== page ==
When I tell people I’m living in Barbados, the reactions are interesting. Words that come up a lot are “exotic”, “paradise”, “idyllic” and “jealous”. It’s understandable, of course, from people struggling through a grimy London winter, and I’m not criticising the people who say those things. I just wanted to point out that they have little relation to my experience of living here. Yes, Barbados is a beautiful place. Yes, it really does have bright sunshine almost every day, temperatures that vary between 29 and 30ºC year-round, beaches of fine… Read More
As a side note to my post last week on the cafes I have killed, I wanted to add one more thing about writing locations. It struck me that in a country with so much beauty, I have latched onto the ugliest locations in which to do my writing. It seems that beauty doesn’t really work for me, at least while I’m writing. It’s wonderful to look at, wonderful to get inspiration from, but it seems I prefer to get that inspiration before I sit down to write. When I’m… Read More
I loved George Lamming’s novel In the Castle of my Skin, but wasn’t so impressed by this collection of essays. There were some wonderful ideas in here, but the book as a whole felt disjointed. First of all, for those of you who don’t know George Lamming, he’s Barbados’s most famous writer. Austin Clarke mentioned In the Castle of my Skin in a recent talk as “the Barbadian novel.” He was recently honoured with a lifetime achievement award at the Bim Literary Festival. I went to see Lamming give a talk… Read More
OK, I’m off! Bags are packed, tickets printed, taxi is booked for four thirty tomorrow morning, and several alarms have been set. I’ve got some great guest posts lined up to run during the next few weeks, but you’ll hear nothing from me until the middle of July. I thought about taking my laptop, or going to internet cafes, and then decided just to have a complete break. No phone, no internet for a month. It’s a nice prospect. Let me be clear: I love writing this blog, and chatting… Read More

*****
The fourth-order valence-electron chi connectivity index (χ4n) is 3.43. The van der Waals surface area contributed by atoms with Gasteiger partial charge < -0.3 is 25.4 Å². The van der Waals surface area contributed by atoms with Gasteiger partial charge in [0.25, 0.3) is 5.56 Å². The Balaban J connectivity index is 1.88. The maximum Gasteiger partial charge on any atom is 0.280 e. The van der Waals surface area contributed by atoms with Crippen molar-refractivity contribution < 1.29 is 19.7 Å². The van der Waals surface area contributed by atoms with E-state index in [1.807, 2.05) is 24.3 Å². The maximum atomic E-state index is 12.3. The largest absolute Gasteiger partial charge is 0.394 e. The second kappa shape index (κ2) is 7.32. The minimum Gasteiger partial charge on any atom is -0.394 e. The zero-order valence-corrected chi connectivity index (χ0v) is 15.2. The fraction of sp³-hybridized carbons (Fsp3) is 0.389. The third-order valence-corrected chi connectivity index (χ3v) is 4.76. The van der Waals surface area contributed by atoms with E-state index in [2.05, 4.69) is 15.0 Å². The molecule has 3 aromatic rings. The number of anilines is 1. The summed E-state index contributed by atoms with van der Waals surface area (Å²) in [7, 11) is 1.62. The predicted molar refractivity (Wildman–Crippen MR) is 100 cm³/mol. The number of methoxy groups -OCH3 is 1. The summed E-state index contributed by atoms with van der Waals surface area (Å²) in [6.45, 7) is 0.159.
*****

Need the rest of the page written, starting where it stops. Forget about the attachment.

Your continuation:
Do you ever get carried away in bookshops or at bookfairs, and buy far more than you’d planned? Is it consumerism, or bibliophilia? I like to think that, because books are objects of learning, my book-buying binges are a positive thing. But am I deceiving myself? Am I really no different from those people breaking down the doors of Primark in the Boxing Day sales? Anyway, you can see what I bought at Saturday’s book fair, part of the Bim Literary Festival at Queens Park in Bridgetown, Barbados. Some were… Read More
Wow. That was intense. Three hours on a hard bench listening to poetry readings with no break and no refreshments. That’s a real test. Luckily it was an open-air event, on the boardwalk at Hastings (the Barbados one, not the UK one). It was easy to get up and stretch your legs occasionally, and the view helped. The occasion was an event called Bim Rock Variations, part of the inaugural Bim Literary Festival. (By the way, I should have mentioned earlier that “Bim” is an informal name that Barbadians use… Read More
One of the most common questions I’m asked whenever I give a talk is “How do you generate ideas?” The honest answer is: I don’t.
Oh, I’ve tried. Believe me, I have. I’ve sat at the computer all morning and willed myself to generate an idea. Sometimes, after a few hours of mental torture, if a deadline is looming, I’ve managed to squeeze out something, just one idea at least. The trouble is, I know even as I’m typing it out that it’s not very good.
The best ideas, you see, come in a completely different way.Read More
Sometimes, as much as I like writing, I get tired of it. Towards the end of last year, it became difficult, and I started to dread it, and I wasn’t happy with what I was producing, and I let myself get too busy with other things. I needed a change of scene. I am fortunate in that I had no commitments keeping me in London, and in that my wife is from Barbados. So we gave up the lease on our Crouch End flat, put our stuff in storage, and… Read More
George Lamming also said something quite amazing in his speech, and I forgot to mention it in my last post. He mentioned that he reads for 8 or 9 hours a day, and has done throughout his life. If he doesn’t read that much, he feels – I forget the word he used, but basically unsatisfied, hungry for more. After the speech, I said how wonderful it would be to read so much – you’d have such an encyclopaedic knowledge of world literature and presumably a lot of other topics…. Read More